US elections 2021-2022

Aussie Willy

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The Constitution requires that Federal elections take place on the first Tuesday after the first Monday in November, and state constitutions generally follow the Federal rule.

When the Constitution was adopted, the franchise was generally restricted to white men aged twenty-one and older who owned real property. Such men could usually Take a day or two off to go into town if necessary and vote. As the franchise expanded, the Constitution could have been amended to accommodate the schedules of the expanded electorate, but it never has been. Amending the U.S. Constitution is a very involved process.
I understand that and history behind it. But in this current day and age it is no longer relevant and an impediment to giving everyone their right to vote. So if they don't want to change the day, or put measures in place to help everyone to vote (eg mail in voting), then declare a public holiday so everyone has the chance to vote.

Hell we have a horse race in Australia on the first Tuesday in November which in Victoria is declared a public holiday and then many people around the country also seem to take off as a holiday.
 

Susan1

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I understand that and history behind it. But in this current day and age it is no longer relevant and an impediment to giving everyone their right to vote. So if they don't want to change the day, or put measures in place to help everyone to vote (eg mail in voting), then declare a public holiday so everyone has the chance to vote.

Hell we have a horse race in Australia on the first Tuesday in November which in Victoria is declared a public holiday and then many people around the country also seem to take off as a holiday.
If it was a public holiday, there would be no school, and people would complain about not being able to get a babysitter. You'd have to close all stores and restaurants, so people working different shifts could go whenever they wanted to. There would need to be more voting locations, instead of fewer in certain states.

I would like the automatic absentee ballot sending. California, Colorado, Hawaii, Nevada, Oregon, Utah, Vermont, and Washington, and DC already are sent absentee ballots automatically. Everybody would need more drop boxes (Ohio wouldn't add any last year), or postage paid envelopes, so they wouldn't have to drive far or use a stamp, or get it there too late (especially with the post office the way it is now).

But the US is screwed when it comes to voting rights.
 

Susan1

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Here in the area, many schools are/were closed anyway because they're used as polling places.
I remember my mother taking me to vote with her
So you are both arguing that it should be a national holiday? Everything should be closed - schools, stores, gas stations? And everyone should take all of their kids with them and stand in line for hours and go right back home? Makes sense. What about people who early voted or by absentee. Do they just sit at home. The post office would be closed, so mail-ins would have to get them in early.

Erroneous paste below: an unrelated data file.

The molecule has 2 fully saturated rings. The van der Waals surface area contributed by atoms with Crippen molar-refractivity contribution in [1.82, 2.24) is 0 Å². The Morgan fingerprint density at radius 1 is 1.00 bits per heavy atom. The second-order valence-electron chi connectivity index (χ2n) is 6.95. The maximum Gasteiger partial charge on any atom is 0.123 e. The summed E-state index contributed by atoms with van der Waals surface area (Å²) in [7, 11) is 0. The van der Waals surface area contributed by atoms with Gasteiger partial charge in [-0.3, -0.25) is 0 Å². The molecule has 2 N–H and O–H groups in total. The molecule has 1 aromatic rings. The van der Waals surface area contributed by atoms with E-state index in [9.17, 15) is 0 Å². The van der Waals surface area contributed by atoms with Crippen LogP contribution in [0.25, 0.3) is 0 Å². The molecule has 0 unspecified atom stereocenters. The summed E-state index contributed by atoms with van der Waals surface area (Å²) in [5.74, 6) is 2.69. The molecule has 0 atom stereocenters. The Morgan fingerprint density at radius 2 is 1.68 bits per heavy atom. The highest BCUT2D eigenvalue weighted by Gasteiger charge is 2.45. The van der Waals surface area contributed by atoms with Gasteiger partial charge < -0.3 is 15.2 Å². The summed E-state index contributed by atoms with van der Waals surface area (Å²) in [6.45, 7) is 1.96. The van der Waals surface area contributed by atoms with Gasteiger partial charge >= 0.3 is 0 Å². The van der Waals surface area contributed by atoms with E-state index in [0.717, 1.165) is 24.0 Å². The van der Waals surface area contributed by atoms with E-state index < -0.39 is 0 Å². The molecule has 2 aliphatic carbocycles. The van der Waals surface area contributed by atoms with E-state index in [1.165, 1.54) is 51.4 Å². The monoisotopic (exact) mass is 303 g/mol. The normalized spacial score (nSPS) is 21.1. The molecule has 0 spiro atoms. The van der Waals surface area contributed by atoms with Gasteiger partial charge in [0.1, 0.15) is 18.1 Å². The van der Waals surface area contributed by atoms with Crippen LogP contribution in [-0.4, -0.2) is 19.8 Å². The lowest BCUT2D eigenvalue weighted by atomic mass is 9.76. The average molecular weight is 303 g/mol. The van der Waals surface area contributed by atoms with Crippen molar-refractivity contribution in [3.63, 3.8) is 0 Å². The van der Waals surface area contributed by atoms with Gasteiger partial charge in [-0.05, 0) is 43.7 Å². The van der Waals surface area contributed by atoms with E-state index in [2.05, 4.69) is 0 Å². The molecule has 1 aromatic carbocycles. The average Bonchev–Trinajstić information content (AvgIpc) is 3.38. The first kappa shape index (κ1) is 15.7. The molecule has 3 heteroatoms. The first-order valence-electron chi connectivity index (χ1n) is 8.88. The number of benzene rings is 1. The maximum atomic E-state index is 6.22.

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Sparks

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Are stores, gas stations, restaurants, etc closed on a National holiday? Of course not. A NH plus sensible actions like early voting, mail in voting, same-day registration would ensure every one who is eligible to vote can vote
 

ballettmaus

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So you are both arguing that it should be a national holiday?
I can only speak for myself but while I don't think that schools being closed in certain areas is necessarily an argument for a holiday, I do think that it should be a holiday.

Everything should be closed - schools, stores, gas stations?
Name a single holiday in the US where everything is closed.

And everyone should take all of their kids with them and stand in line for hours and go right back home?
They are doing it anyway in areas where schools are closed.

Makes sense. What about people who early voted or by absentee. Do they just sit at home.
Yeah, I'm sure people who vote absentee will fight tooth and nails against having an extra day off.

The post office would be closed, so mail-ins would have to get them in early.
If you mail your ballot on Election Day, it's not going to arrive that same day anyway. If the ballot can arrive later, you should be mailing it at least two days before the deadline anyway to be sure.

The country functions normally on every other holiday. Why would an Election Day holiday be any different? Virginia survived its 2020 Election Day holiday just fine. Didn't countless businesses also give their employees the day or at least half a day off to go vote in 2020?
 

Susan1

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Name a single holiday in the US where everything is closed.